Page 0025

T

he light drew Van

Gogh to Arles -

for a man used to

grey skies in the

Netherlands and

Parisian gaslight,

the wonderful light of Provence

was a revelation. Inspired, he

created some 200 canvasses in

just one year including those

fabled sunflowers and 'Starry

Night'.

And he put Arles on the

painters' map. Today, walking

round the town you still find

locations of many of his

paintings as, prudently, city

fathers have provided both

markers and a guide!

It was back in the 1860's in

France when a new movement

of painters was inspired to

reject traditional styles of

painting: playing with light they

tried to capture feeling - the

impression of a single moment,

moving sky, reflections on

water. By loosening brushwork,

the glorious colours they chose

erupted on to canvas and a

whole magical era and style

emerged.

And with this new style

they discovered new locations,

portraying previously unknown

villages and towns, depicting

them in 'new light'.

The movement started

in Paris: Monet, Renoir and

Sisley had met in art classes

but realised they wanted to

paint differently to the formal

manner, then de rigeur. At this

time Haussmann was busy

with his wholesale renovation

of Paris, and perhaps it was

Pissaro who captured the

boulevards of this new city

to perfection while one

of Impressionism's most

celebrated masterpieces was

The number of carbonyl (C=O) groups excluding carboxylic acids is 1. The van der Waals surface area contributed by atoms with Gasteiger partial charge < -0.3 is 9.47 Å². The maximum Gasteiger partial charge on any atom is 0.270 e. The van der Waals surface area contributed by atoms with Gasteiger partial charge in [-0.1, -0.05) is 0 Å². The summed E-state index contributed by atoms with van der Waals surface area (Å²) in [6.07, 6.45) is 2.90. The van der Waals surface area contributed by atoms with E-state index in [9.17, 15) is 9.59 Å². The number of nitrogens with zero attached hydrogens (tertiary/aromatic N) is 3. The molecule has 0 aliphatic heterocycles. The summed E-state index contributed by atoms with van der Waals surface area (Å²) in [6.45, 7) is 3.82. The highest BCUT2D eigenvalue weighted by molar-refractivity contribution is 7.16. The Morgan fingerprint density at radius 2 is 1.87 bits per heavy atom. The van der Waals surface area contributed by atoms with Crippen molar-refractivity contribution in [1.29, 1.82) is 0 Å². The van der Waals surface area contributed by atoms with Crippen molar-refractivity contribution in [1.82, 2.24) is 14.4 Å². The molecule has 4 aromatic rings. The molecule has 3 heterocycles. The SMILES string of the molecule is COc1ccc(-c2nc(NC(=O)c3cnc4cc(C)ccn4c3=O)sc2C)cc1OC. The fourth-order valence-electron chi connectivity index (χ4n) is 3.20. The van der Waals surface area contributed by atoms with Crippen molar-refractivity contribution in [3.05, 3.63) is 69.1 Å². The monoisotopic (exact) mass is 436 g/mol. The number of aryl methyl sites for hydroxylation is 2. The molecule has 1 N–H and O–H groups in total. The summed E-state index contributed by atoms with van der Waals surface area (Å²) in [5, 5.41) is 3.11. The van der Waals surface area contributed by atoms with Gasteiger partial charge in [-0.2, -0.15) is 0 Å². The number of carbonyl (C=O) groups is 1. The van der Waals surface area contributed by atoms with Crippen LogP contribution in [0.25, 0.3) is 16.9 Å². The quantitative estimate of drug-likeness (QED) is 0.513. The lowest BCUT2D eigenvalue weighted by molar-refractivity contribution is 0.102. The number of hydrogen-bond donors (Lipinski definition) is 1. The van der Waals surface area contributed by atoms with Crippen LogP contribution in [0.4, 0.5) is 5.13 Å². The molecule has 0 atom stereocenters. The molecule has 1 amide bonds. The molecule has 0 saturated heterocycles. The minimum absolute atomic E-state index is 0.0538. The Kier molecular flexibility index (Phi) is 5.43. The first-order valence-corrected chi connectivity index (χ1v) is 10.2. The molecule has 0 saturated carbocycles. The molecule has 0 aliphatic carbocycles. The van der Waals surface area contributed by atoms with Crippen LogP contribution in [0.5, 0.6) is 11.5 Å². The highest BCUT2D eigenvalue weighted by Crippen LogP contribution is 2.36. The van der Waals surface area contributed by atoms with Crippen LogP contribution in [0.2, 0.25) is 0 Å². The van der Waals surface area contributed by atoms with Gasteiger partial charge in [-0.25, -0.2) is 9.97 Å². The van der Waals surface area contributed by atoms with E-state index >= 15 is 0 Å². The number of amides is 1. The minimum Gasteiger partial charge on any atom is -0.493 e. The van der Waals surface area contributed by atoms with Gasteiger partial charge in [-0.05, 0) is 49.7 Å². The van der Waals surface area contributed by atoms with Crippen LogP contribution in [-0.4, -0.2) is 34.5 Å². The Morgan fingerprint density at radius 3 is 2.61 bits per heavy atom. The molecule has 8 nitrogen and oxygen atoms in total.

also painted here by Renoir at

the Bal du Moulin de la Galette

in Montmartre - it remains open

as a restaurant to this day.

However the artists soon

moved out from Paris along

the Seine towards Normandy

and the coast. Famed for his

water lily paintings Monet

spent the second half of his life

in Giverny. Honfleur with its

water landscape and changing

moods was captured by Seurat.

Fashionable resorts along the

Normandy coast - Dieppe, Le

Havre, Deauville and Trouville

were painters hotspots. Boudin

and Berthe Morisot created

seascapes along the Alabaster

Coast while Monet painted his

'l'Impression Sunrise' at

Le Havre in 1874 giving name

to this new movement!

By the 1880's Pont-Aven

in rural Brittany, close to

Concarneau on the Atlantic

coast, attracted another group

of artists who followed Emile

Bernard, Paul Gauguin and

Sérusier - today their work is

Aix-en-Provence

Paul Cezanne Montagne-Sainte-Victoire

Grasse

25

LEGGETT IMMOBILIER - LOCAL KNOWLEDGE YOU CAN TRUST

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